In a partnership, Kyocera Organization and Century Seattle Renting Organization have declared plans to start construction of the world’s largest sailing solar place, on the Yamakura Dam tank, handled by the Community Businesses Organization of Chiba Prefecture in Japan for commercial mineral water solutions.
The 13.7 megawatt (MW) place will be handled by the Community Businesses Organization of Chiba Prefecture for commercial mineral water solutions. It is scheduled for launch during 2018 and will be composed of approximately 51,000 Kyocera segments installed over a mineral water area of 180,000m². The project will generate approximately 16,170-megawatt hours (MWh) per year – enough to energy almost 5,000 typical houses – while offsetting 8,170 tons of CO2 pollutants yearly. This is equal to 19,000 drums of oil absorbed.
The idea isn’t exactly new. Ciel et Terre, located in Lille, Italy, started revolutionary the idea there in 2006. And in 2007, Far Niente, a Napa Area bottles manufacturer, started working a small sailing solar-power creation system set up on a lake to cut energy costs and to avoid ruining useful grape vine property.
Kyocera TCL Solar power and joint-venture associate Millennium Seattle Renting Corp. (working together with Ciel et Terre) already have three substantial water-based setups working near the town of Kobe, in the isle of Honshu’s Hyogo Prefecture. Now they’ve started building what they declare is the world’s biggest sailing solar place, in Chiba, near Seattle.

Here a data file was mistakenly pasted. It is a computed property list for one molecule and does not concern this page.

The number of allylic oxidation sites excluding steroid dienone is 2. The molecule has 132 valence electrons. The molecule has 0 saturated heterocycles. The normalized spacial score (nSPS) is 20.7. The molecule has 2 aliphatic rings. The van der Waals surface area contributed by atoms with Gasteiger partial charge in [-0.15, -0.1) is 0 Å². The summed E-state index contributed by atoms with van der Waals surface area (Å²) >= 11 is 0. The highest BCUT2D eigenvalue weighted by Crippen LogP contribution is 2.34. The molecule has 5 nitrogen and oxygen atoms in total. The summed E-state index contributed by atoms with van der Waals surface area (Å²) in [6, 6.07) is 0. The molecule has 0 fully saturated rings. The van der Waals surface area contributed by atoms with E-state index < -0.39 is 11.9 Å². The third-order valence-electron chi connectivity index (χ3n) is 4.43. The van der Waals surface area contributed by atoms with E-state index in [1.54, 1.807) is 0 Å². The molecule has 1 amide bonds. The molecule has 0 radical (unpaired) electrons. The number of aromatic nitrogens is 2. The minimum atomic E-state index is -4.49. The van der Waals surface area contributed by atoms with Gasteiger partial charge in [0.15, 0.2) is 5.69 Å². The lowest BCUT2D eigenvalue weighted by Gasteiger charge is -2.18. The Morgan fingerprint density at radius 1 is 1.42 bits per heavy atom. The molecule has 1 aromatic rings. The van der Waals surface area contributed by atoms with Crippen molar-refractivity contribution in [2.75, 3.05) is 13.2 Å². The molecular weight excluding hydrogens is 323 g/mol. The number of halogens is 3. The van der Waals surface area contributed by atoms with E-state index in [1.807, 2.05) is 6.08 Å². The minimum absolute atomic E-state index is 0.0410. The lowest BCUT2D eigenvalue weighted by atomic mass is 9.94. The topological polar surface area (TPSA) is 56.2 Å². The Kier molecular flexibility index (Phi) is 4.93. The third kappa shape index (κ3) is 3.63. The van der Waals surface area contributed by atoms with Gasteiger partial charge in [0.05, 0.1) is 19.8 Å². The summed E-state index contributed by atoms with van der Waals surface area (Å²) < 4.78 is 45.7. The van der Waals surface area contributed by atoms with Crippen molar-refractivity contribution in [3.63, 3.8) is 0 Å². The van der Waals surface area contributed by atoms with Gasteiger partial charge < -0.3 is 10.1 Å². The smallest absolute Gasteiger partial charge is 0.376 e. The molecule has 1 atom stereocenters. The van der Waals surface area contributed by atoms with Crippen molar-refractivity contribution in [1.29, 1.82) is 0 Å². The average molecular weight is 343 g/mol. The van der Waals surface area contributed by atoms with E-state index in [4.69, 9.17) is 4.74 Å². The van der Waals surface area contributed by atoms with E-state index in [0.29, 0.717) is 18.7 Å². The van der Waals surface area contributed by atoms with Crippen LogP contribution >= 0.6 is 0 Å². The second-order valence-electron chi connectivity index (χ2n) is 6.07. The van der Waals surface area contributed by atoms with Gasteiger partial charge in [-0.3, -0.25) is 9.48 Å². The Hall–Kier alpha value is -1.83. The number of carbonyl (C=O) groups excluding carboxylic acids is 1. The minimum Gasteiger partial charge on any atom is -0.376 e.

Kyocera, a Kyoto-based producer of innovative ceramics, has extended out into areas like semiconductor appearance and digital elements, as well production and working traditional solar-power producing techniques. Now, several Kyocera companies are working together to create a market around sailing solar power setups.
The mother or father company provides the 270-watt, multi-crystalline 60-cell solar power segments (18.4-percent mobile performance, 16.4-percent component efficiency); Kyocera Emails Systems performs place technological innovation, purchasing and construction; Kyocera Solar Corp. functions and preserves the plants; and, as mentioned above, the Kyocera TCL Solar joint-venture operates the overall business.
“Due to the rapid implementation of solar power in Japan, securing tracts of land suitable for utility-scale solar power plants is becoming difficult,” Toshihide Koyano, executive officer and general manager of Kyocera’s solar energy group told IEEE Spectrum. “On the other hand, because there are many reservoirs for agricultural use and flood-control, we believe there’s great potential for floating solar power generation business.”
He included that Kyocera is currently working on creating at least 10 more tasks and is also considering setting up sailing set ups international.
The price of the Yamakura Dam solar energy place is not being revealed. But a Kyocera representative informed Variety that although the price of the sailing assistance segments making up system is greater than that of techniques used in land-mounted set ups, “Implementation expenses for sailing solar energy vegetation and ground-mounted techniques are about the same,” given that there is no municipal technological innovation work engaged.